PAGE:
During an interview with Penny Smith on GMTV’s News Hour, the Computer Weekly reporter pointed out that the health minister, Lord Hunt, had made a misleading statement when he criticised a report of the Public Accounts Committee on the NHS’s National Programme for IT [NPfIT].
Lord Hunt had said the report of the Public Accounts Committee was “based on a NAO (National Audit Office) report that is now a year out of date”.
On GMTV, Computer Weekly’s reporter pointed out that we had studied closely the report of the Public Accounts Committee and it was not only up to date in its findings but authoritative.
The questions Penny had planned to ask – planned questions on TV rarely get asked because good interviews usually go with the flow of the answers – are interesting nevertheless. This is because they give an insight into how researchers for mainstream TV news programmes perceive the National Programme for IT.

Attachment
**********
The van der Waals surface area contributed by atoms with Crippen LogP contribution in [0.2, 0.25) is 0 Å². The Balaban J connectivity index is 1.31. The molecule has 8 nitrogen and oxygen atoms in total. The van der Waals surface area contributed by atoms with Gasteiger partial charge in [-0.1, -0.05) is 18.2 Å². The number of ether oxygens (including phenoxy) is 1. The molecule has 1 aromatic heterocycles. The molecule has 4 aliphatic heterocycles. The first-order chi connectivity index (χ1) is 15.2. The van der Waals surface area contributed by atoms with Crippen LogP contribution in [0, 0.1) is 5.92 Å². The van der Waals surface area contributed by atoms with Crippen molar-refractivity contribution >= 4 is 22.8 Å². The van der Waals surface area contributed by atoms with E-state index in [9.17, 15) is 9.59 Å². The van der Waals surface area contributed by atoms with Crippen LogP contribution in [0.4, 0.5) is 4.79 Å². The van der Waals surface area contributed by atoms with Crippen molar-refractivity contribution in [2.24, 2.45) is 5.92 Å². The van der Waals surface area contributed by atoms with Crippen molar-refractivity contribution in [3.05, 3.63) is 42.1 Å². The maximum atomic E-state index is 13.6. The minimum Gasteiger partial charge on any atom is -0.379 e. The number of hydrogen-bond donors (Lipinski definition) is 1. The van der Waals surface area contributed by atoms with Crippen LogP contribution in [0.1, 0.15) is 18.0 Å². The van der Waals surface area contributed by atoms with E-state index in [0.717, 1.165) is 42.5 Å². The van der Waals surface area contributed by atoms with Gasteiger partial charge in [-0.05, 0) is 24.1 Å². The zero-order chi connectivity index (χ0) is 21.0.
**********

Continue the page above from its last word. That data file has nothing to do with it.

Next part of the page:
These were Penny’s planned questions:
“Joining us now, Tony Collins, a journalist for Computer Weekly magazine, who’s been following this story in detail.
* What would the benefits of this system be when it’s completed?
* This project is a multibillion pound upgrade – MPs say it is ‘not looking good’. Is this your reading of the situation?
* 12 BILLION pounds! Why’s it so expensive?
* Why is it not brilliant for that amount of money?
* Was the project too ambitious?
* What should happen now?
* Should the project be scrapped?
* Whose fault is it?
These are good questions, and ones that should be asked by independent reviewers of the NPfIT. We suspect that they have indeed been asked, but that the government is not happy with the answers. This would explain why no independent review of the NPFIT has been published. It could also explain why the government does not want to commission one that’s intended for publication.